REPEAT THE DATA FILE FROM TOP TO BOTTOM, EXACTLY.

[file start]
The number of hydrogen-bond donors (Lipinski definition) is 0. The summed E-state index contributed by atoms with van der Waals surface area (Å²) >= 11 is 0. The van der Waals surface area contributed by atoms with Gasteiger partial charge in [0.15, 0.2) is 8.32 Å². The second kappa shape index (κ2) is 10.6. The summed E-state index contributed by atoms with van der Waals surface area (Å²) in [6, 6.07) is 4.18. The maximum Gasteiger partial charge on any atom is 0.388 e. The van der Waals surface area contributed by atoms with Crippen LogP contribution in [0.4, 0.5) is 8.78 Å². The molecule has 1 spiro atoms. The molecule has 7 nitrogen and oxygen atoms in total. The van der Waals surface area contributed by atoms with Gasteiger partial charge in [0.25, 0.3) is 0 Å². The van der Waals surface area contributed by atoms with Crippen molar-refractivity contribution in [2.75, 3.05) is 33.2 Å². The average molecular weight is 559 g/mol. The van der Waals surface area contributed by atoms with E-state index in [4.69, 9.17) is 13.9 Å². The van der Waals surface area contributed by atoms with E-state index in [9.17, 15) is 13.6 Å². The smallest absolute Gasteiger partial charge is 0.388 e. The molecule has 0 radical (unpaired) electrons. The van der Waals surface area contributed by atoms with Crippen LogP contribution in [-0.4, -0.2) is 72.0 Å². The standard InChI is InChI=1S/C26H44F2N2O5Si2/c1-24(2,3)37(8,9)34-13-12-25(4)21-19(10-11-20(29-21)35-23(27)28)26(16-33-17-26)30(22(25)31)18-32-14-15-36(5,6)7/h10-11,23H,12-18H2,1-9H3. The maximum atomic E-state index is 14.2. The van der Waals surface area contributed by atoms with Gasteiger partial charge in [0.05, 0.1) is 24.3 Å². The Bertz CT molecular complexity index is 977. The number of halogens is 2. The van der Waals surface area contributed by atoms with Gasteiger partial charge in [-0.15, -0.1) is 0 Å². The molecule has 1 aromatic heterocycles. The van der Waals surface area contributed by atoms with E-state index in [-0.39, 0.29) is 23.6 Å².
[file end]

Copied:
The number of hydrogen-bond donors (Lipinski definition) is 0. The summed E-state index contributed by atoms with van der Waals surface area (Å²) >= 11 is 0. The van der Waals surface area contributed by atoms with Gasteiger partial charge in [0.15, 0.2) is 8.32 Å². The second kappa shape index (κ2) is 10.6. The summed E-state index contributed by atoms with van der Waals surface area (Å²) in [6, 6.07) is 4.18. The maximum Gasteiger partial charge on any atom is 0.388 e. The van der Waals surface area contributed by atoms with Crippen LogP contribution in [0.4, 0.5) is 8.78 Å². The molecule has 1 spiro atoms. The molecule has 7 nitrogen and oxygen atoms in total. The van der Waals surface area contributed by atoms with Gasteiger partial charge in [0.25, 0.3) is 0 Å². The van der Waals surface area contributed by atoms with Crippen molar-refractivity contribution in [2.75, 3.05) is 33.2 Å². The average molecular weight is 559 g/mol. The van der Waals surface area contributed by atoms with E-state index in [4.69, 9.17) is 13.9 Å². The van der Waals surface area contributed by atoms with E-state index in [9.17, 15) is 13.6 Å². The smallest absolute Gasteiger partial charge is 0.388 e. The molecule has 0 radical (unpaired) electrons. The van der Waals surface area contributed by atoms with Crippen LogP contribution in [-0.4, -0.2) is 72.0 Å². The standard InChI is InChI=1S/C26H44F2N2O5Si2/c1-24(2,3)37(8,9)34-13-12-25(4)21-19(10-11-20(29-21)35-23(27)28)26(16-33-17-26)30(22(25)31)18-32-14-15-36(5,6)7/h10-11,23H,12-18H2,1-9H3. The maximum atomic E-state index is 14.2. The van der Waals surface area contributed by atoms with Gasteiger partial charge in [0.05, 0.1) is 24.3 Å². The Bertz CT molecular complexity index is 977. The number of halogens is 2. The van der Waals surface area contributed by atoms with Gasteiger partial charge in [-0.15, -0.1) is 0 Å². The molecule has 1 aromatic heterocycles. The van der Waals surface area contributed by atoms with E-state index in [-0.39, 0.29) is 23.6 Å².